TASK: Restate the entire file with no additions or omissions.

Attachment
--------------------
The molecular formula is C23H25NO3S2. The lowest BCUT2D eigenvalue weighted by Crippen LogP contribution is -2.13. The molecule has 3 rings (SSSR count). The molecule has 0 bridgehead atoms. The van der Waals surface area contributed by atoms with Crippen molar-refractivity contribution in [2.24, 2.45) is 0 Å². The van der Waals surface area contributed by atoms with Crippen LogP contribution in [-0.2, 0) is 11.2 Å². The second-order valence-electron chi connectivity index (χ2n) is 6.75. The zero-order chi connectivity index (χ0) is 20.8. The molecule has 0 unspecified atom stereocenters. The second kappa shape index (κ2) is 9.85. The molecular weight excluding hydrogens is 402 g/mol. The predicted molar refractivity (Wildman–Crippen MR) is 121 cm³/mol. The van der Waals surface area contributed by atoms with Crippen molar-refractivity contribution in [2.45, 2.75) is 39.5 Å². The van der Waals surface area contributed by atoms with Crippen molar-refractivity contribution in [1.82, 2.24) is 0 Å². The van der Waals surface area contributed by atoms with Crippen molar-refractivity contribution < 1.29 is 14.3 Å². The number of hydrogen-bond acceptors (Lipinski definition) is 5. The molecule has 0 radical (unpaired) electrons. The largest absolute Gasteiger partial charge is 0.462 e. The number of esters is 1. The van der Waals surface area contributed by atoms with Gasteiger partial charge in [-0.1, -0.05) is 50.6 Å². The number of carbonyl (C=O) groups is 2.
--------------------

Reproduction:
The molecular formula is C23H25NO3S2. The lowest BCUT2D eigenvalue weighted by Crippen LogP contribution is -2.13. The molecule has 3 rings (SSSR count). The molecule has 0 bridgehead atoms. The van der Waals surface area contributed by atoms with Crippen molar-refractivity contribution in [2.24, 2.45) is 0 Å². The van der Waals surface area contributed by atoms with Crippen LogP contribution in [-0.2, 0) is 11.2 Å². The second-order valence-electron chi connectivity index (χ2n) is 6.75. The zero-order chi connectivity index (χ0) is 20.8. The molecule has 0 unspecified atom stereocenters. The second kappa shape index (κ2) is 9.85. The molecular weight excluding hydrogens is 402 g/mol. The predicted molar refractivity (Wildman–Crippen MR) is 121 cm³/mol. The van der Waals surface area contributed by atoms with Crippen molar-refractivity contribution in [2.45, 2.75) is 39.5 Å². The van der Waals surface area contributed by atoms with Crippen molar-refractivity contribution in [1.82, 2.24) is 0 Å². The van der Waals surface area contributed by atoms with Crippen molar-refractivity contribution < 1.29 is 14.3 Å². The number of hydrogen-bond acceptors (Lipinski definition) is 5. The molecule has 0 radical (unpaired) electrons. The largest absolute Gasteiger partial charge is 0.462 e. The number of esters is 1. The van der Waals surface area contributed by atoms with Gasteiger partial charge in [-0.1, -0.05) is 50.6 Å². The number of carbonyl (C=O) groups is 2.